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Accused of aiding terrorism
Victim of Israeli torture on trial

By Nicole Colson | November 3, 2006 | Page 2

FEDERAL PROSECUTORS are attempting to smear Mohammed Salah as a Palestinian "terrorist"--while ignoring Israeli atrocities committed against Salah himself, among so many others.

Salah is a Palestinian activist who was arrested in 2003 for supposedly providing "material support" to the militant Palestinian group Hamas, which the U.S. government considers a terrorist organization.

Salah and his lawyer Michael Deutsch say that he is guilty of nothing more than donating humanitarian aid to Palestinian refugees, but prosecutors say the money was used to fund attacks on Israel and claim the case against him is part of the "war on terror."

To that end, prosecutors are putting not just Salah on trial, but Hamas itself. The prosecution has introduced posters showing Hamas suicide bombers superimposed next to Hamas politicians.

Last week, U.S Treasury Department official Matthew Levitt outlined more than three dozen acts of terrorism supposedly committed by Hamas against Israel between 1992 and 2004. The prosecution admits that Salah was in an Israeli jail for much of that time, but their case hinges on "guilt by association."

Levitt testified that Hamas suicide bombings were an attempt to "undermine Israeli sense of security. It sends a message that Israelis aren't safe anywhere in the country."

But as Deutsch pointed out on cross-examination, Levitt's emphasis on Israeli casualties obscures the reality of daily life for Palestinians. Deutsch pointed out that, according to one study, approximately 1,400 Israeli soldiers and civilians have been killed since 1987, compared to more than 5,500 Palestinians killed. "Are you not interested in the fact that Palestinians, unarmed Palestinian people, are killed at a rate of five times the number of Israelis killed?" Deutsch asked Levitt.

Prosecutors claim that Salah admitted to delivering money and recruits to Hamas. But that supposed "admission" was obtained in Israel, where Salah spent four-and-a-half years in jail in the mid-1990s, following what he says was torture--including days of hooding, sleep deprivation and death threats--by his Israeli captors.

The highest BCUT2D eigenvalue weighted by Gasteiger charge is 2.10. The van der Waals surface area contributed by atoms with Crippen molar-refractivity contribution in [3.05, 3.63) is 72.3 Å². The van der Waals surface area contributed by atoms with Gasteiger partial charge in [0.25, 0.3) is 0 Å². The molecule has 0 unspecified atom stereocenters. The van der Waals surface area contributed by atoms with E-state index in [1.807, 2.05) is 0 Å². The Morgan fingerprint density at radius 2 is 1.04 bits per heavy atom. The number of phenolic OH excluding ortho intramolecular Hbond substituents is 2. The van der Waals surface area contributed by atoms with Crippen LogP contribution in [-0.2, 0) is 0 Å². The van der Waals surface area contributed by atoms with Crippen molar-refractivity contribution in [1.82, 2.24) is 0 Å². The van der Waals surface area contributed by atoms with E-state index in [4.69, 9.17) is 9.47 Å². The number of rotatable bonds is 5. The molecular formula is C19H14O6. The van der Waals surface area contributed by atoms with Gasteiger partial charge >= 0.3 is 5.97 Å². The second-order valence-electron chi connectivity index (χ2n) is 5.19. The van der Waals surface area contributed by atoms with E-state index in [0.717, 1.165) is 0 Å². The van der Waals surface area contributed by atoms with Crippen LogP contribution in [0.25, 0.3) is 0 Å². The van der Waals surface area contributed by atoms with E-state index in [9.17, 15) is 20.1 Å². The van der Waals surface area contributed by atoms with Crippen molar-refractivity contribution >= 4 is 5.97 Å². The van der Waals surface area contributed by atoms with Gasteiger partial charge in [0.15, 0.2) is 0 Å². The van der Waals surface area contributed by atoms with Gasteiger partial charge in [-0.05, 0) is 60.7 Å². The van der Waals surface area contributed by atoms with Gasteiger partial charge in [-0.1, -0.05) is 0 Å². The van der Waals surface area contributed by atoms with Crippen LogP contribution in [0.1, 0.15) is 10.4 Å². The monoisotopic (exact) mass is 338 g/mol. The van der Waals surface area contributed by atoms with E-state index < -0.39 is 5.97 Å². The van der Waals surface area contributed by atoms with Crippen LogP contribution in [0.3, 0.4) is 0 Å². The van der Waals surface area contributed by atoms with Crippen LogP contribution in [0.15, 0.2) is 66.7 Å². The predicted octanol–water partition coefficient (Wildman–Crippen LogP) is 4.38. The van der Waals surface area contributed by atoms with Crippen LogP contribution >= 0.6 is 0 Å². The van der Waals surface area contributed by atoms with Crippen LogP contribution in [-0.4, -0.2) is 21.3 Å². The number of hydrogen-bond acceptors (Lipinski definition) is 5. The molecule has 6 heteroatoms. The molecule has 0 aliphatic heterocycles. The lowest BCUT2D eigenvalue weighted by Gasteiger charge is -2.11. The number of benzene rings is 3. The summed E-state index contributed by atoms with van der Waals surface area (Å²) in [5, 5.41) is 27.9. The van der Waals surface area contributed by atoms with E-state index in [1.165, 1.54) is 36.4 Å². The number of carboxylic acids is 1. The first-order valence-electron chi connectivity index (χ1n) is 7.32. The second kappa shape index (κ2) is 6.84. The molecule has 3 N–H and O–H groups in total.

Upcoming testimony in the trial is expected to include two of Salah's Israeli captors, who will be allowed to testify anonymously.

While the Bush administration ratcheted up the witch-hunt against Salah, it was the Clinton administration that invoked special terrorism laws in 1995 to label Salah, a U.S. citizen, a "specially designated terrorist."

According to law professor David Cole, when Salah was placed on this list, it became a crime for anyone in the U.S. to have any economic transactions with him.

"As a result," Cole wrote in Britain's Guardian newspaper, "Salah was subjected to a kind of internal banishment, in which it was a crime for anyone else in the United States to provide him with anything of value. The law prohibited Salah's neighbor from offering him a cup of coffee, the local news agent from selling him a newspaper, or a doctor from treating him in the hospital. The Treasury Department told him he could get a job only if he first informed his prospective employer that he was a 'specially designated terrorist' and the employer then obtained a special license to pay Salah."

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